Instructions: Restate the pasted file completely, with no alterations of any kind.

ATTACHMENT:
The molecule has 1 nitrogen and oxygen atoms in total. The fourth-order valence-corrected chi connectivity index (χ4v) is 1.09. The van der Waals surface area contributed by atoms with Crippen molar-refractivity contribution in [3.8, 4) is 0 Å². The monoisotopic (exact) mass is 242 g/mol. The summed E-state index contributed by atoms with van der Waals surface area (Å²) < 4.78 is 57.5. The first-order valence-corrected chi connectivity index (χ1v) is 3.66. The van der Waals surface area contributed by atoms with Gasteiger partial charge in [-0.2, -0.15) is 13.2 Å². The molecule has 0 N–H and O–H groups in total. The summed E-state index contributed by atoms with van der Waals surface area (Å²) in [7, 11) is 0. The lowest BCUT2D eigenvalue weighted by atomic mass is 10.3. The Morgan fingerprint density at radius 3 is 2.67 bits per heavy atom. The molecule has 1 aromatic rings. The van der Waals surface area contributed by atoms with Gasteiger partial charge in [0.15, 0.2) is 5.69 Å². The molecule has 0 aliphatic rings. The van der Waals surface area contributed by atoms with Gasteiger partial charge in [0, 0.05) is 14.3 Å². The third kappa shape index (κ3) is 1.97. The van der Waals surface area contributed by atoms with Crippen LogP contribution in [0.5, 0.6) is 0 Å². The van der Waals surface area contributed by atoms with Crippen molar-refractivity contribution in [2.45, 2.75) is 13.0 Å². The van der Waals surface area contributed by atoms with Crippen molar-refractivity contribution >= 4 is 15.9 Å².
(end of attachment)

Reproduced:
The molecule has 1 nitrogen and oxygen atoms in total. The fourth-order valence-corrected chi connectivity index (χ4v) is 1.09. The van der Waals surface area contributed by atoms with Crippen molar-refractivity contribution in [3.8, 4) is 0 Å². The monoisotopic (exact) mass is 242 g/mol. The summed E-state index contributed by atoms with van der Waals surface area (Å²) < 4.78 is 57.5. The first-order valence-corrected chi connectivity index (χ1v) is 3.66. The van der Waals surface area contributed by atoms with Gasteiger partial charge in [-0.2, -0.15) is 13.2 Å². The molecule has 0 N–H and O–H groups in total. The summed E-state index contributed by atoms with van der Waals surface area (Å²) in [7, 11) is 0. The lowest BCUT2D eigenvalue weighted by atomic mass is 10.3. The Morgan fingerprint density at radius 3 is 2.67 bits per heavy atom. The molecule has 1 aromatic rings. The van der Waals surface area contributed by atoms with Gasteiger partial charge in [0.15, 0.2) is 5.69 Å². The molecule has 0 aliphatic rings. The van der Waals surface area contributed by atoms with Gasteiger partial charge in [0, 0.05) is 14.3 Å². The third kappa shape index (κ3) is 1.97. The van der Waals surface area contributed by atoms with Crippen LogP contribution in [0.5, 0.6) is 0 Å². The van der Waals surface area contributed by atoms with Crippen molar-refractivity contribution in [2.45, 2.75) is 13.0 Å². The van der Waals surface area contributed by atoms with Crippen molar-refractivity contribution >= 4 is 15.9 Å².